How I stumbled over a vulnerability in the Vatican

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This is my write-up and walkthrough for a simple low-complexity but potentially high-impact vulnerability I identified within files hosted on the Vatican web app.

This started as me looking for a domain to set up a dedicated BIND9 service on a new DNS server I was building. I was looking for a domain, and for reasons I won't go into here, wanted one for a particular use-case that leveraged the .va top-level domain (TLD).

However, I quickly encountered a problem...

I couldn't register a .va domain

Different countries each have their own country code TLD. Generally, most countries allow for individuals outside of their citizenry to still register domains using their country code TLD. However, the .va TLD is reserved for the State of the Vatican City, is administered by the Internet Office of the Holy See (the Pope), and registrations are not permitted to those outside of the Vatican's administration.

Having learned this from a few Google searches, and not knowing much about the Vatican, I decided to do some further research to see if there was any legitimate way around this. Perhaps an application form I could fill out? A higher fee I could pay? Maybe a contact number for the Pope so I could seek his blessing?

I looked around the Vatican's official website located at for some support. In doing so, I stumbled across the subdomain, which seemed to point to a directory hosting internal user guides in PDF format for webmail configuration.

Not exactly what I was looking for, but I was curious why this was publicly accessible. Internal user guides, whilst not always sensitive, can often allow attackers during their recon to learn a lot about the tools and technologies upon which a target organisation relies.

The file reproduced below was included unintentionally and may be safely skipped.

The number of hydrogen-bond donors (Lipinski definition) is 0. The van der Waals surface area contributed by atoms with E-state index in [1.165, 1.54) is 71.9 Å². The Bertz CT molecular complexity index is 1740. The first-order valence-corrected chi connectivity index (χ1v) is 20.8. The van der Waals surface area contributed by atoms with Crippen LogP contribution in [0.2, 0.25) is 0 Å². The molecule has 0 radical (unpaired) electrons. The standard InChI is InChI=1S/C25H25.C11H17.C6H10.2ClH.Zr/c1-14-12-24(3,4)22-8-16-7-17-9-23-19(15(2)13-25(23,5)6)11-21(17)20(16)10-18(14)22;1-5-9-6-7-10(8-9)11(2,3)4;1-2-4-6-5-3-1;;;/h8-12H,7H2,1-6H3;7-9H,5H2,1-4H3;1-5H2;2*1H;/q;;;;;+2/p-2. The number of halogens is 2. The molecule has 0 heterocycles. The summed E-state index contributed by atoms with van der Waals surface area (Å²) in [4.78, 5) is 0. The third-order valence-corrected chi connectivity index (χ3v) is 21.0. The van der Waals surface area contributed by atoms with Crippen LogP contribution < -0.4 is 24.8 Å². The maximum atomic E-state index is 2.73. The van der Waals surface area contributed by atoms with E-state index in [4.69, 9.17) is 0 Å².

I decided to check what information these configuration files contained. Two example pages are included below:

Vatican Screenshot 1

Vatican Screenshot 2

Everything was in Italian. I can’t read Italian, and for obvious reasons was reluctant to start uploading text I couldn't understand from internal Vatican government files into a cloud US-based translator (such as Google Translate). Fortunately, the screenshot images were clear and having a background in IT meant I was already familiar with much of the mail-client configuration steps the documentation outlined.

But something stood out to me - the blue-box redactions within the screenshots provided seemed too familiar. Why? Because I know these as the same blue boxes MS Word defaults to when selecting to insert rectangular shapes within MS Word documents.

Vatican Screenshot 3 Vatican Screenshot 4

This tells me the PDF files hosted on the site were originally created in MS Word and likely exported from MS Word into PDF format. Why is this important? Because exporting MS Word documents to PDF doesn't flatten embedded content layers.

Redacting an MS Word document